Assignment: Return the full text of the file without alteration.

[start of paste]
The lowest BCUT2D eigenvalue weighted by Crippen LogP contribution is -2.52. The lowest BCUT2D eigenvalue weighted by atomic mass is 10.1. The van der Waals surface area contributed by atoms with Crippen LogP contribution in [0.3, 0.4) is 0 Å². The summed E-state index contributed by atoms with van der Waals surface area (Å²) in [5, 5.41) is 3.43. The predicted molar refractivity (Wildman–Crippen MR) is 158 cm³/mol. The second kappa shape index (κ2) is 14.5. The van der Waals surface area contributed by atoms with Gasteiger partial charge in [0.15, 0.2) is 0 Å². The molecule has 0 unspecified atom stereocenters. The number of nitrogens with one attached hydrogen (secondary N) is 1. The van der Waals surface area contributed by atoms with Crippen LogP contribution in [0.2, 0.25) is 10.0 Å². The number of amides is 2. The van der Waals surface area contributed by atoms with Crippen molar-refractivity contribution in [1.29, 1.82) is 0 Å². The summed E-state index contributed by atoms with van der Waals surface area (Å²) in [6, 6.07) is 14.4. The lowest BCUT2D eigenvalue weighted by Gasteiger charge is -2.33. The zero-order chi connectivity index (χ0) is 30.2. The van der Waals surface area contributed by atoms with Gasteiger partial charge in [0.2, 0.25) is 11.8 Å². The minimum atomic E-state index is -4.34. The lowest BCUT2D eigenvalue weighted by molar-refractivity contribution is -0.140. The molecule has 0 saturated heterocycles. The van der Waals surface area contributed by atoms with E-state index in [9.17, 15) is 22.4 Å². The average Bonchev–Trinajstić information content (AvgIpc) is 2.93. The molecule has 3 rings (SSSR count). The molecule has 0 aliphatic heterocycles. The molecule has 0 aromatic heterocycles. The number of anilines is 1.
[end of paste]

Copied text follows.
The lowest BCUT2D eigenvalue weighted by Crippen LogP contribution is -2.52. The lowest BCUT2D eigenvalue weighted by atomic mass is 10.1. The van der Waals surface area contributed by atoms with Crippen LogP contribution in [0.3, 0.4) is 0 Å². The summed E-state index contributed by atoms with van der Waals surface area (Å²) in [5, 5.41) is 3.43. The predicted molar refractivity (Wildman–Crippen MR) is 158 cm³/mol. The second kappa shape index (κ2) is 14.5. The van der Waals surface area contributed by atoms with Gasteiger partial charge in [0.15, 0.2) is 0 Å². The molecule has 0 unspecified atom stereocenters. The number of nitrogens with one attached hydrogen (secondary N) is 1. The van der Waals surface area contributed by atoms with Crippen LogP contribution in [0.2, 0.25) is 10.0 Å². The number of amides is 2. The van der Waals surface area contributed by atoms with Crippen molar-refractivity contribution in [1.29, 1.82) is 0 Å². The summed E-state index contributed by atoms with van der Waals surface area (Å²) in [6, 6.07) is 14.4. The lowest BCUT2D eigenvalue weighted by Gasteiger charge is -2.33. The zero-order chi connectivity index (χ0) is 30.2. The van der Waals surface area contributed by atoms with Gasteiger partial charge in [0.2, 0.25) is 11.8 Å². The minimum atomic E-state index is -4.34. The lowest BCUT2D eigenvalue weighted by molar-refractivity contribution is -0.140. The molecule has 0 saturated heterocycles. The van der Waals surface area contributed by atoms with E-state index in [9.17, 15) is 22.4 Å². The average Bonchev–Trinajstić information content (AvgIpc) is 2.93. The molecule has 3 rings (SSSR count). The molecule has 0 aliphatic heterocycles. The molecule has 0 aromatic heterocycles. The number of anilines is 1.